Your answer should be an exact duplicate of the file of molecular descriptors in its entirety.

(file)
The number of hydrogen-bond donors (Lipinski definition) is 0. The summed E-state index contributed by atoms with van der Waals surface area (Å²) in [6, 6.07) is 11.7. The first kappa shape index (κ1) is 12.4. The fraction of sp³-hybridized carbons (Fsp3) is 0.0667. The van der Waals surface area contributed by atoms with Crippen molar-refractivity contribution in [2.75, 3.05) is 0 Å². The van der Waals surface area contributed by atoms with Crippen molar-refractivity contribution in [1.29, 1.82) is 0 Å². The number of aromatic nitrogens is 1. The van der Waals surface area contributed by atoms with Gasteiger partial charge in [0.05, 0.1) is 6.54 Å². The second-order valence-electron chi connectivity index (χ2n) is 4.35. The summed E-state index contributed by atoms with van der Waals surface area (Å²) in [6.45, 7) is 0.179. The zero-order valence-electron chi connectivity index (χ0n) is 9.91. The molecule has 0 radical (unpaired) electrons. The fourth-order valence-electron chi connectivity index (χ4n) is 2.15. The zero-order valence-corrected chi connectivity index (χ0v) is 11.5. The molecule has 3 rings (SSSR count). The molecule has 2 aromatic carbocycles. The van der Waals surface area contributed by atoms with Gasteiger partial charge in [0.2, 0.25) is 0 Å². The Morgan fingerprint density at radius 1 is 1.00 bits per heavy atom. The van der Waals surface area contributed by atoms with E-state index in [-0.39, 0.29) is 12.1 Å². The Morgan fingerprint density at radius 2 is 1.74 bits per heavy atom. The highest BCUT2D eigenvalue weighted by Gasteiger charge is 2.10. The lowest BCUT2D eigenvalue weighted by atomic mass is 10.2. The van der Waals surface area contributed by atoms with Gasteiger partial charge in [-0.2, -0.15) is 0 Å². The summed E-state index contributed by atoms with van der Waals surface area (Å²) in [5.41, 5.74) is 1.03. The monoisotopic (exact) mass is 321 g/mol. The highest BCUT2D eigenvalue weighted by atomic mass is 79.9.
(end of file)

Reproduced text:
The number of hydrogen-bond donors (Lipinski definition) is 0. The summed E-state index contributed by atoms with van der Waals surface area (Å²) in [6, 6.07) is 11.7. The first kappa shape index (κ1) is 12.4. The fraction of sp³-hybridized carbons (Fsp3) is 0.0667. The van der Waals surface area contributed by atoms with Crippen molar-refractivity contribution in [2.75, 3.05) is 0 Å². The van der Waals surface area contributed by atoms with Crippen molar-refractivity contribution in [1.29, 1.82) is 0 Å². The number of aromatic nitrogens is 1. The van der Waals surface area contributed by atoms with Gasteiger partial charge in [0.05, 0.1) is 6.54 Å². The second-order valence-electron chi connectivity index (χ2n) is 4.35. The summed E-state index contributed by atoms with van der Waals surface area (Å²) in [6.45, 7) is 0.179. The zero-order valence-electron chi connectivity index (χ0n) is 9.91. The molecule has 0 radical (unpaired) electrons. The fourth-order valence-electron chi connectivity index (χ4n) is 2.15. The zero-order valence-corrected chi connectivity index (χ0v) is 11.5. The molecule has 3 rings (SSSR count). The molecule has 2 aromatic carbocycles. The van der Waals surface area contributed by atoms with Gasteiger partial charge in [0.2, 0.25) is 0 Å². The Morgan fingerprint density at radius 1 is 1.00 bits per heavy atom. The van der Waals surface area contributed by atoms with E-state index in [-0.39, 0.29) is 12.1 Å². The Morgan fingerprint density at radius 2 is 1.74 bits per heavy atom. The highest BCUT2D eigenvalue weighted by Gasteiger charge is 2.10. The lowest BCUT2D eigenvalue weighted by atomic mass is 10.2. The van der Waals surface area contributed by atoms with Gasteiger partial charge in [-0.2, -0.15) is 0 Å². The summed E-state index contributed by atoms with van der Waals surface area (Å²) in [5.41, 5.74) is 1.03. The monoisotopic (exact) mass is 321 g/mol. The highest BCUT2D eigenvalue weighted by atomic mass is 79.9.